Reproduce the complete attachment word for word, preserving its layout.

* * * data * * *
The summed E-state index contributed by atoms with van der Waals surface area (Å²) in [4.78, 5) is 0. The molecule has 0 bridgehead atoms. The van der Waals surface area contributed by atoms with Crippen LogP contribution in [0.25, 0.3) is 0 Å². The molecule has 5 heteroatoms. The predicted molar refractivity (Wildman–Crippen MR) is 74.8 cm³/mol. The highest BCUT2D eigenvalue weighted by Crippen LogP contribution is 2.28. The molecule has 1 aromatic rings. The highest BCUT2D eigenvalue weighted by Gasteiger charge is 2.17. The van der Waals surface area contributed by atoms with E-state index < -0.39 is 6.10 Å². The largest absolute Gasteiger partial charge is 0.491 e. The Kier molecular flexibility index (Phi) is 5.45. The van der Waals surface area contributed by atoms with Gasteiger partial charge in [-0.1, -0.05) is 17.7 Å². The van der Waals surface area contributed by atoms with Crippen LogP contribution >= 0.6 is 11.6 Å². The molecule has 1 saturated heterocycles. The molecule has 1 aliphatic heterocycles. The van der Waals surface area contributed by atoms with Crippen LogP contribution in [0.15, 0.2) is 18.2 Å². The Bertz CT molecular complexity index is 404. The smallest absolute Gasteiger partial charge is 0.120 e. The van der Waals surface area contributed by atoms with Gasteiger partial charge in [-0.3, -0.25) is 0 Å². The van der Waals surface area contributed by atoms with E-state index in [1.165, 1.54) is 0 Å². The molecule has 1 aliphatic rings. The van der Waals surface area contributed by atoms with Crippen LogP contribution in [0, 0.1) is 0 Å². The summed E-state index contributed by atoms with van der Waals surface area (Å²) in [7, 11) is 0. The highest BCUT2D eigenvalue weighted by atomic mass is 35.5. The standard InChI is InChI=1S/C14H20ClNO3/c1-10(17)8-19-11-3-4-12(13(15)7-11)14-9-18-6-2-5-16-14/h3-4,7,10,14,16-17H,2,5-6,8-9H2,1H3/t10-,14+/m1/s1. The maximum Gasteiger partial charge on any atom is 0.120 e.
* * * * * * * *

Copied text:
The summed E-state index contributed by atoms with van der Waals surface area (Å²) in [4.78, 5) is 0. The molecule has 0 bridgehead atoms. The van der Waals surface area contributed by atoms with Crippen LogP contribution in [0.25, 0.3) is 0 Å². The molecule has 5 heteroatoms. The predicted molar refractivity (Wildman–Crippen MR) is 74.8 cm³/mol. The highest BCUT2D eigenvalue weighted by Crippen LogP contribution is 2.28. The molecule has 1 aromatic rings. The highest BCUT2D eigenvalue weighted by Gasteiger charge is 2.17. The van der Waals surface area contributed by atoms with E-state index < -0.39 is 6.10 Å². The largest absolute Gasteiger partial charge is 0.491 e. The Kier molecular flexibility index (Phi) is 5.45. The van der Waals surface area contributed by atoms with Gasteiger partial charge in [-0.1, -0.05) is 17.7 Å². The van der Waals surface area contributed by atoms with Crippen LogP contribution >= 0.6 is 11.6 Å². The molecule has 1 saturated heterocycles. The molecule has 1 aliphatic heterocycles. The van der Waals surface area contributed by atoms with Crippen LogP contribution in [0.15, 0.2) is 18.2 Å². The Bertz CT molecular complexity index is 404. The smallest absolute Gasteiger partial charge is 0.120 e. The van der Waals surface area contributed by atoms with Gasteiger partial charge in [-0.3, -0.25) is 0 Å². The van der Waals surface area contributed by atoms with E-state index in [1.165, 1.54) is 0 Å². The molecule has 1 aliphatic rings. The van der Waals surface area contributed by atoms with Crippen LogP contribution in [0, 0.1) is 0 Å². The summed E-state index contributed by atoms with van der Waals surface area (Å²) in [7, 11) is 0. The highest BCUT2D eigenvalue weighted by atomic mass is 35.5. The standard InChI is InChI=1S/C14H20ClNO3/c1-10(17)8-19-11-3-4-12(13(15)7-11)14-9-18-6-2-5-16-14/h3-4,7,10,14,16-17H,2,5-6,8-9H2,1H3/t10-,14+/m1/s1. The maximum Gasteiger partial charge on any atom is 0.120 e.